When you send an email, there are many things that can prevent it from being delivered. The recipient’s mailbox can be full, or their email server is having temporary issues and can’t deliver your email immediately. These emails will be returned as temporarily undeliverable, also known as a Soft Bounce. These are generally nothing to worry about since the email addresses are valid. You can try to re-send to these addresses at a later date.
But what about those email addresses that had typos in them? Or the email addresses that were valid once-upon-a-time that no longer exist? Or the fake email addresses that people gave you so they could download your latest whitepaper?
Those emails are going to be returned as permanently undeliverable, or “Hard Bounces”, and they are definitely something to worry about. It is important to fix or remove these email addresses immediately. Some recruitment marketing tools can protect you by automatically flagging Hard Bounces and preventing your team from sending to them again, but if you don’t have this kind of filter in place, you might consider automating that process, or assigning the cleanup task to someone on the team.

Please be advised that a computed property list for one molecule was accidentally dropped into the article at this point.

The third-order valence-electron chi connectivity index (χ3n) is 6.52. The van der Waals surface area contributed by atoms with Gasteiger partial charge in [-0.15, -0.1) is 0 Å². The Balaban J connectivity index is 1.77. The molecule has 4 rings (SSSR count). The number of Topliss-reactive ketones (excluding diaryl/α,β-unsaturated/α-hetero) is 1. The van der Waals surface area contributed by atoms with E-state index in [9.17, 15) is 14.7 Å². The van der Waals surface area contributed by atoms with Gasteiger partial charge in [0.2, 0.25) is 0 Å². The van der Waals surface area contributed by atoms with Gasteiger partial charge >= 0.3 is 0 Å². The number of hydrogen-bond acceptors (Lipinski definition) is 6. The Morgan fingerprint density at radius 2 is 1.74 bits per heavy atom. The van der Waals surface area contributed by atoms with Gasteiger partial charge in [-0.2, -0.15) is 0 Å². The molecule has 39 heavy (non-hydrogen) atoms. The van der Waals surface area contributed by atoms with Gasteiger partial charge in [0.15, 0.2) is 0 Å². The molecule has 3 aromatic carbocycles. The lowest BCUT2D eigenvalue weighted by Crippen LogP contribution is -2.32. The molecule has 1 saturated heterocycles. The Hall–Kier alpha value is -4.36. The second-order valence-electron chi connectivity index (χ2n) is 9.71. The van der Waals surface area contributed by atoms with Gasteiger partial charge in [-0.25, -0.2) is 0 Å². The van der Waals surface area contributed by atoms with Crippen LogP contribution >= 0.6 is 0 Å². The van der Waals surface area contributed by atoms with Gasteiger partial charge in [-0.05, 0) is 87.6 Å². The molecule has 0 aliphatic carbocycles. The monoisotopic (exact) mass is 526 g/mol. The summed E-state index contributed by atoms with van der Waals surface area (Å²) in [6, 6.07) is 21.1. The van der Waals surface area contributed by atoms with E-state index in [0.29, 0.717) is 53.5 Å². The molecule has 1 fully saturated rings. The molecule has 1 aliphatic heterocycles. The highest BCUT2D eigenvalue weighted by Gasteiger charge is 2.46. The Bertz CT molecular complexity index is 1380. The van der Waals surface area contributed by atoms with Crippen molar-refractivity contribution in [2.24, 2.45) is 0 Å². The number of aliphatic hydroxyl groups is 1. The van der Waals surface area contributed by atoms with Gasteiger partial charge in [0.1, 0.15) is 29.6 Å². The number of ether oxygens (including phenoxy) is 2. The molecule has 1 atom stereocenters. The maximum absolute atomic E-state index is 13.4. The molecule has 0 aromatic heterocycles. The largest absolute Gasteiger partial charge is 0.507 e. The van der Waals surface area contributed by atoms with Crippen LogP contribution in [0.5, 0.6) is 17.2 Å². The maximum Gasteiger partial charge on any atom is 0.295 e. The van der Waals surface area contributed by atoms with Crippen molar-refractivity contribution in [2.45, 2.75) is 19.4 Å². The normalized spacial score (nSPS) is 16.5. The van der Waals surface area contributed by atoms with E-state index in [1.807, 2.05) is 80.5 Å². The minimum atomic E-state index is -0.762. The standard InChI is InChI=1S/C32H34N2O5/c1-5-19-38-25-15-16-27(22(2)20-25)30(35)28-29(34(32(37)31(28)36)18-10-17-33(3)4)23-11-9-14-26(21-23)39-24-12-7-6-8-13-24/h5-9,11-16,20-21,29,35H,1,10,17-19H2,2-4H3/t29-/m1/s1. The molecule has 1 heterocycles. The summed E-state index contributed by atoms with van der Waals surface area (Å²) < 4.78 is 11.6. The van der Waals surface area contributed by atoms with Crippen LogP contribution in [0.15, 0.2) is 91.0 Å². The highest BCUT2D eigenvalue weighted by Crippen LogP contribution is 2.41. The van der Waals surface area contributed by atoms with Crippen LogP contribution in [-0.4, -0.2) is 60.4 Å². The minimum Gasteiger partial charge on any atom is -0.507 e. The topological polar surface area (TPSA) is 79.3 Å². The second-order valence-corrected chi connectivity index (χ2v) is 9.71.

ISPs like Microsoft, Google, and other email providers, measure Hard Bounces as a percentage of your overall sending volume. They use this data to determine your sending reputation, and therefore whether to deliver your email to the Inbox, or the Spam/Junk folder.
Most ISPs start to take action when your Hard Bounces exceed 2% of your sending volume. It can begin with simple throttling of the delivery speed and can evolve into non-delivery if actions aren’t taken by the sender to fix the bounce rate. At Beamery, for example, we reach out to customers to help them implement list management best practices as soon as their Hard Bounce gets over 2%. If it gets over 5%, it’s considered a pretty serious issue.
What is a Spam Complaint?